Description

WASHINGTON, D.C. – The U.S. Consumer Product Safety Commission (CPSC) and Ace Bayou Corp., of New Orleans, La., are announcing the voluntary recall of about 2.2 million bean bag chairs following the deaths of two children.

The zippers on the bean bag chairs can be opened and children can then crawl inside, get trapped and suffocate or choke on the bean bag chair’s foam beads. The voluntary standard requires non-refillable bean bag chairs to have closed and permanently disabled zippers.

A 13-year old boy from McKinney, Texas died and a 3-year-old girl from Lexington, Ky. died after suffocating from lack of air and inhaling the chair’s foam beads. Both children were found inside the chairs.

The recalled bean bag chairs have two zippers that can be unzipped and opened, including one of the exterior cover and other directly underneath that zipper.  The recalled chairs with zippers that open were sold in a variety of sizes, shapes, colors and fabrics. They include round or L-shaped, vinyl or fabric, and are filled with polystyrene foam beads. They were sold in a variety of colors, including purple, violet, blue, red, pink, yellow, Kelly green, black, port, navy, lime, royal blue, turquoise, tangerine and multi-color.  The round bean bag chairs were sold in three sizes, 30, 32 and 40 inches in diameter. The L-shaped bean bag chair measures 18 inches wide by 30 inches deep by 30 inches high. “ACE BAYOU CORP” is printed on a tag sewn into the bean bag chair’s cover seam. They were made in China.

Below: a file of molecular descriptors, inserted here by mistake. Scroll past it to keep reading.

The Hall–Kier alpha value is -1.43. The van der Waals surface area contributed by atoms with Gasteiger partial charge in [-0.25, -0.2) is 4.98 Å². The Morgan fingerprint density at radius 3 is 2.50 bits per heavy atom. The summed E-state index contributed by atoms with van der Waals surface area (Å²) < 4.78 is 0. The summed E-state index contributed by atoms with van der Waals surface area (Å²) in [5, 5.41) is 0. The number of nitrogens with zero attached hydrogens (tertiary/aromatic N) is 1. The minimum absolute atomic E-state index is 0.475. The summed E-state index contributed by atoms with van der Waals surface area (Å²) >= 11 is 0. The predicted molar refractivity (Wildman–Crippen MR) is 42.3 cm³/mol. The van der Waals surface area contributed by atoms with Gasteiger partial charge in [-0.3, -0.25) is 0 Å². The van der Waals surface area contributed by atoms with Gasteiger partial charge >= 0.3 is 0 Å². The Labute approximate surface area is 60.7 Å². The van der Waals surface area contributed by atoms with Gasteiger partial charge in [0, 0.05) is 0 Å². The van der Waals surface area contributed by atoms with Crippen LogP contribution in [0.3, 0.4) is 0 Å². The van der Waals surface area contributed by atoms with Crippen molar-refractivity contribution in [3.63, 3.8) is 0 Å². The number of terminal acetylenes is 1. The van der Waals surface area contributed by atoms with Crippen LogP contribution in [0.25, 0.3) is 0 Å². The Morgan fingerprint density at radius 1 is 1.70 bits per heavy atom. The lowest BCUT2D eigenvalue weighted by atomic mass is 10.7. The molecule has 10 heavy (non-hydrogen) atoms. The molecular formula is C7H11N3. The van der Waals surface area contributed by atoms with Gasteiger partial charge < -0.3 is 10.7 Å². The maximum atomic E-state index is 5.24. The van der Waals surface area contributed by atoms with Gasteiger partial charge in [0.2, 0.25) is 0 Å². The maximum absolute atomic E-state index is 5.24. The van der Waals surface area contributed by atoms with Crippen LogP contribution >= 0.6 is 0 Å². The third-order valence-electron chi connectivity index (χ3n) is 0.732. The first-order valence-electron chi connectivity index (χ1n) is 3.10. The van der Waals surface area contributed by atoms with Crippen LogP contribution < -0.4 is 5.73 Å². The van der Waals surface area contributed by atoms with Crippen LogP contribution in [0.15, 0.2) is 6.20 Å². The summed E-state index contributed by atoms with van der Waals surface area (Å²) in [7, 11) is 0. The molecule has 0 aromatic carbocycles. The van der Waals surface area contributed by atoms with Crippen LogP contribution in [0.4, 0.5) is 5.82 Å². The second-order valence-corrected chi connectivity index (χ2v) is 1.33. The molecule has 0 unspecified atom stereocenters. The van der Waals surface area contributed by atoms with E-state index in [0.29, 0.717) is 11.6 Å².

The recalled bean bag chairs were sold at Bon-Ton, Meijer, Pamida, School Specialty, Wayfair and Walmart stores and online at Amazon.com, Meijer.com and Walmart.com before July 2013 for between $30 and $100.

Consumers should check their bean bag chairs for any zippers that can open, take those that can open away from children immediately and contact Ace Bayou for a free repair kit to permanently disable the zippers so that they cannot be opened.

VIZIO Recalls to Repair 39- and 42-Inch E-Series Flat Panel Televisions Due to Risk of Tip Over | CPSC.gov

Safety Warning

Click screen for list of models

Recall Details

Units — About 245,000

Sold at:  Best Buy, Meijer, Target, Walmart and other retail stores nationwide , online at Amazon.com, Costco.com, Meijer.com, Sams.com and other internet retailers from December 2013 through June 2014 for between $370 and $450.

Description

This recall involves Vizio E-series 39- and 42-inch Full-Array LED flat panel televisions. The flat panel televisions are black with “VIZIO” printed in the lower right corner of the television front and the VIZIO logo in the center of the back.

Incidents/Injuries

VIZIO has received 51 reports of the recalled televisions tipping over. No injuries have been reported.

Remedy

Consumers using the stand assembly should immediately detach the stand, place the television in a safe location and contact VIZIO for a replacement stand assembly. Consumers with wall-mounted televisions should request the replacement stand assembly in case the stand is needed for future use.